How much do you like to be liked?

I like to be liked a whole lot, and that can cause trouble.

I think this natural human desire — to be accepted, included, thought well of — is adaptive in moderation, but detrimental in excess. Like when the need drives one to twist or flat-out deny core convictions, abandoning the true self in the hopes of obtaining another’s approval.

In high school I was a hopeless case. So deceived by the promises made by popularity, I lost touch with my unique identity and continually strove to morph one of “them” — the always just-out-of-reach group that gathered in the hallway, sharing inside jokes and glittering like gold. I wish I could say “I finally made it in,” but the truth is that no real “I” was involved. While my body may have stood proudly in the inner circle, my soul felt altogether absent.

As I continued to seek a place among peers, forever feeling like the square peg ramming against the round hole, my desperation deepened and my identity became increasingly fragmented. To put an image to the experience: my authentic self seemed to have been beaten down, bruised, and buried below an ever-mounting heap of colorful costumes and masks. So bright on the outside, but horribly black-and-blue beneath.

On the surface it sure looked like I was thriving with a ton of friends — a whole clan for every costume, in fact — but something was wrong within. Whose friends were they? With no me, they surely couldn’t be mine.

To make matters worse, I blamed myself. For not fitting, for not knowing who I was, for feeling so lost, for being so depressed. In a harsh tone my inner critic railed, Get it together, why don’t you?

My wounded self limped along, somehow still getting a strange “fix” from the temporary high of others’ approval and acceptance. I liked being liked enough to make consistent shape-shifting seem worth the cost.

With lots of practice, I perfected my unspoken script. Let’s make a deal: if you promise to take me and keep me as a member of your group, I’ll become whatever you want. Often the easiest method was simply to mirror others’ thoughts, beliefs and actions, since no one is prone to reject a duplicate version of themselves. I tried to secure a pledge from everyone I encountered, certain that there’s no such thing as too many fans in the fan club.  

In looking back, I see that it was really others’ like – not so much their love – that I craved. Undoubtedly, the commitment of unconditional love feels good – a commitment that endures whether the lovey-dovey emotions are present or not. There’s security in that. I’ve experienced this within my family — loyalty and love even during the times when like isn’t there. It’s important. But being enjoyed, having another want time together, being sought out, being truly missed — to me, that feels so different.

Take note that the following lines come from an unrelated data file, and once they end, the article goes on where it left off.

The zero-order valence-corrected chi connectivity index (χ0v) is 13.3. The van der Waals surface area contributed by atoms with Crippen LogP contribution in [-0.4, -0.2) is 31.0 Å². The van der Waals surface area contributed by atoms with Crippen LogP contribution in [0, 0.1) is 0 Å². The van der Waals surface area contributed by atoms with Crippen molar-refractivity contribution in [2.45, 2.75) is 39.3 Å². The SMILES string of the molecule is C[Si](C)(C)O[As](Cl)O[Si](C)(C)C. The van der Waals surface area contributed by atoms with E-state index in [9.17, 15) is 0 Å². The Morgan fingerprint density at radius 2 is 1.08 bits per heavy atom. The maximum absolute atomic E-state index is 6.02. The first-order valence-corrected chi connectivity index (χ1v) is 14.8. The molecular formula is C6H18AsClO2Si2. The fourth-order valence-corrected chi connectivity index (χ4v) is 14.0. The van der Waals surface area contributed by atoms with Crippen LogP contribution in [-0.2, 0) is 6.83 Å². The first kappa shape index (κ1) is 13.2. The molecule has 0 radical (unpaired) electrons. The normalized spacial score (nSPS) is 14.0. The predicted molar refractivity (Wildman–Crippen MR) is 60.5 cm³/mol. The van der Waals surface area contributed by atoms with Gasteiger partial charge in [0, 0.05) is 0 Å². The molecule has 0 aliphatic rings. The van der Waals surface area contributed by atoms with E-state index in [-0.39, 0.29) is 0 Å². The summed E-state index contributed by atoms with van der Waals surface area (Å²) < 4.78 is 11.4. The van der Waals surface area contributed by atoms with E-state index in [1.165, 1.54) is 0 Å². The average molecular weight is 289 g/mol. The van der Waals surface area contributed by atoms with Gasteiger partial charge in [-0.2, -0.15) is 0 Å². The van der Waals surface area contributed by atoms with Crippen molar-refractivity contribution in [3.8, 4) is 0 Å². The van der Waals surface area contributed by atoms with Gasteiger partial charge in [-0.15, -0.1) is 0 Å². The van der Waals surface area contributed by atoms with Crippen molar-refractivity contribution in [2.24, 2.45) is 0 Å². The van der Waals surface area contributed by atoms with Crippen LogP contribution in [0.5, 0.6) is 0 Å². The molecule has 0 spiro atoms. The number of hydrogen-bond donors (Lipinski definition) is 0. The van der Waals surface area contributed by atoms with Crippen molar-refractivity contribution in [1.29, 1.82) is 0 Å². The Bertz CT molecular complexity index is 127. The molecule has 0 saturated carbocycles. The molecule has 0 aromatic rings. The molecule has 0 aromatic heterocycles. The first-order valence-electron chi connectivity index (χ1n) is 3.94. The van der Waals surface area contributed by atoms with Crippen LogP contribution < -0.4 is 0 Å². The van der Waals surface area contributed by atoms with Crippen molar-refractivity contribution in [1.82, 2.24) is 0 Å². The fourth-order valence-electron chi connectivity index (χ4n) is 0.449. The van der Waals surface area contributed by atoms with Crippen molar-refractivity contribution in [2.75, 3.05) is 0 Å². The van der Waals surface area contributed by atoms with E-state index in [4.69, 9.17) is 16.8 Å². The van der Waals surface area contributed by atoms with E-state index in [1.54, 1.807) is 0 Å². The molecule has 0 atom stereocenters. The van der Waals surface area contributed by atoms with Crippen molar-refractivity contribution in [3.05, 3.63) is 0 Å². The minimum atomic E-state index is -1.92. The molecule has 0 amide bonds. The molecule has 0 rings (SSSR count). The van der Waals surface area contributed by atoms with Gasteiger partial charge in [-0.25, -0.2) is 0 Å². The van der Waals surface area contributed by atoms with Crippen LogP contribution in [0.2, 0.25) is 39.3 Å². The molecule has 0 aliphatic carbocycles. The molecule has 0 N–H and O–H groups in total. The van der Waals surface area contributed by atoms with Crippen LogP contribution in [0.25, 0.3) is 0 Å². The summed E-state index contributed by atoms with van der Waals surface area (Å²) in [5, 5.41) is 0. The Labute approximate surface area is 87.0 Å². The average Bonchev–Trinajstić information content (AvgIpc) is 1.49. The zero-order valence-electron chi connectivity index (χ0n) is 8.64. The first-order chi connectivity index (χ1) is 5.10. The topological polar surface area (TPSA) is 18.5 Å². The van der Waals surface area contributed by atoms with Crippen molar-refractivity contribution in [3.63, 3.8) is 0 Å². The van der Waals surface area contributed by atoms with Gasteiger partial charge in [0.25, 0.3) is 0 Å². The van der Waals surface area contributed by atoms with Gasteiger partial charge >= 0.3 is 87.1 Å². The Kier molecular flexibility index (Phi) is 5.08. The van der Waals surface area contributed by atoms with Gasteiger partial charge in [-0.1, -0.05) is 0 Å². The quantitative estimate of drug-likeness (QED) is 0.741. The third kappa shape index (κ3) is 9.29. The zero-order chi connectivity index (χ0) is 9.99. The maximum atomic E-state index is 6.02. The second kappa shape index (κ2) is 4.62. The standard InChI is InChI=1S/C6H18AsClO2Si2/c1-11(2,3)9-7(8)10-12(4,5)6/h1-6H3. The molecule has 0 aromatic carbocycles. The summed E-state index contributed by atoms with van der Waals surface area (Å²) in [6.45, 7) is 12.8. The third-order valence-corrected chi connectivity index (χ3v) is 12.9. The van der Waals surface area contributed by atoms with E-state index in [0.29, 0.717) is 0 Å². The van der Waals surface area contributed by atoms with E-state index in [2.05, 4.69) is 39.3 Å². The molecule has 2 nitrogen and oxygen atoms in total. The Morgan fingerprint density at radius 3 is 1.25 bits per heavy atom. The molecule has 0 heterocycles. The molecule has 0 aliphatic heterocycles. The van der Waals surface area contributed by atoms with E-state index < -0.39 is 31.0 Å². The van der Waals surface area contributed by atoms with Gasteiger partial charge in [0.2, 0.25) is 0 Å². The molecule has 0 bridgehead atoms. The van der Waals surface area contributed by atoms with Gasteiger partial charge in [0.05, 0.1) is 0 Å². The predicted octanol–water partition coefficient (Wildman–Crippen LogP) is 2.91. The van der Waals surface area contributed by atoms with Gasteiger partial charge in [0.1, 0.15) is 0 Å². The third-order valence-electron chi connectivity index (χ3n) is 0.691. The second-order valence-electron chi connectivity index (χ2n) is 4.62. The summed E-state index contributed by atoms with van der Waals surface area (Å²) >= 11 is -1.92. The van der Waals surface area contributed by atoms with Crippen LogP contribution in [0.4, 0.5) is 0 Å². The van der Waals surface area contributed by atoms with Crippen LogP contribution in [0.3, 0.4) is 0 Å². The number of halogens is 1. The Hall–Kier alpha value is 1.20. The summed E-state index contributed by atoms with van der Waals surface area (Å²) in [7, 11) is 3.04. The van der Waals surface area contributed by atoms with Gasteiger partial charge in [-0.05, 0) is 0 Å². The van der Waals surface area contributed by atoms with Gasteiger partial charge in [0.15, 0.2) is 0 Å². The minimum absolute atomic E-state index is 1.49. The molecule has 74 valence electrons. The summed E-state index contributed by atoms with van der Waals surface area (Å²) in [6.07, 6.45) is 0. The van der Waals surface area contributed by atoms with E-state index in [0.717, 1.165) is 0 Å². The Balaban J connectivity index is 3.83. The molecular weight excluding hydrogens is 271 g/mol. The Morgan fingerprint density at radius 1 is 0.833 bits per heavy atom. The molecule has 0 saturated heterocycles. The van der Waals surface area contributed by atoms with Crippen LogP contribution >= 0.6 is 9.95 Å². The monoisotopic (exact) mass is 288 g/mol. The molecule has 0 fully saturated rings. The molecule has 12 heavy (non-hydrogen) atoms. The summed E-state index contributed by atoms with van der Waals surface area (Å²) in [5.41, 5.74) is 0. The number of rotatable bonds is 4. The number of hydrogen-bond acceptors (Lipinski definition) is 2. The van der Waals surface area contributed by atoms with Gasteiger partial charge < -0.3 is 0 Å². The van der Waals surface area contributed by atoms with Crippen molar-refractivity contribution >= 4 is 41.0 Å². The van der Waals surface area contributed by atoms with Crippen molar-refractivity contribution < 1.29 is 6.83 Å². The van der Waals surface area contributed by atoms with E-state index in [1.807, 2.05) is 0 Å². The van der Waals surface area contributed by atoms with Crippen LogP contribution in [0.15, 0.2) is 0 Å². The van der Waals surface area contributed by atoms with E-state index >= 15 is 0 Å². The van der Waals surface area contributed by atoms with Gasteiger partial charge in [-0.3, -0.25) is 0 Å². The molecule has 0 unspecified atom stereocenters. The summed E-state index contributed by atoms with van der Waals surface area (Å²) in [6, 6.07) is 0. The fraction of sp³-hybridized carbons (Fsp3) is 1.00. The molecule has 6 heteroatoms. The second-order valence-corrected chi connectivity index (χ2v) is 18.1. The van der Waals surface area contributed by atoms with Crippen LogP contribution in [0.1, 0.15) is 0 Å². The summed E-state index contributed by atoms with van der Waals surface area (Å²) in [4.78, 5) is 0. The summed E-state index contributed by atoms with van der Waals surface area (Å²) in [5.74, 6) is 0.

Shifting to the spiritual plane, I think a significant part of me still sits in an insecure spot where I know Father, Son and Spirit love me (I can see their baffling faithfulness throughout the winding path of my past), but I really am not convinced that they like me. I suspect that they stick around out of duty and obligation; I assume they endure rather than enjoy my presence.

And I can find myself projecting that same negative perception upon other people, concluding that I’m never really wanted, then working extra hard to reverse their rejection (regardless of whether my assumption is true or not). If I alter my personality just a bit, surely I can make them like me. Louder, softer, wilder, churchier, funnier, artsy-er, preppier, sportier, girlier, lazier — whatever it takes.

But of course, trying to control others’ views always wears a person out and whittles away at his or her core. Moreover, it can often backfire as people begin to sense – sometimes immediately – the underlying insecurity and lack of authenticity.

I used to do this desperate dance daily, and praise God that is no longer the case. But it still affects my thoughts and actions more than I would like. I long to rest securely in my true identity — to feel safely “at home in my own house” — letting go of the insatiable hunger to be liked by others, and becoming convinced that my Creator enjoys me immensely. I want to know deep in my knower that my time, attention and presence are great gifts that make God grin. I desire to be myself, to encourage others to be themselves, and to give everyone the freedom to choose whether they like me or not. Trying to force a person to feel affection just ain’t fair.

So there’s that. There’s where I am. I accept this present place, and ask God to walk me a step forward. May I be open to receive more of both his love and his like, and then may I give both back to him in gratitude.

How much do you like to be liked?

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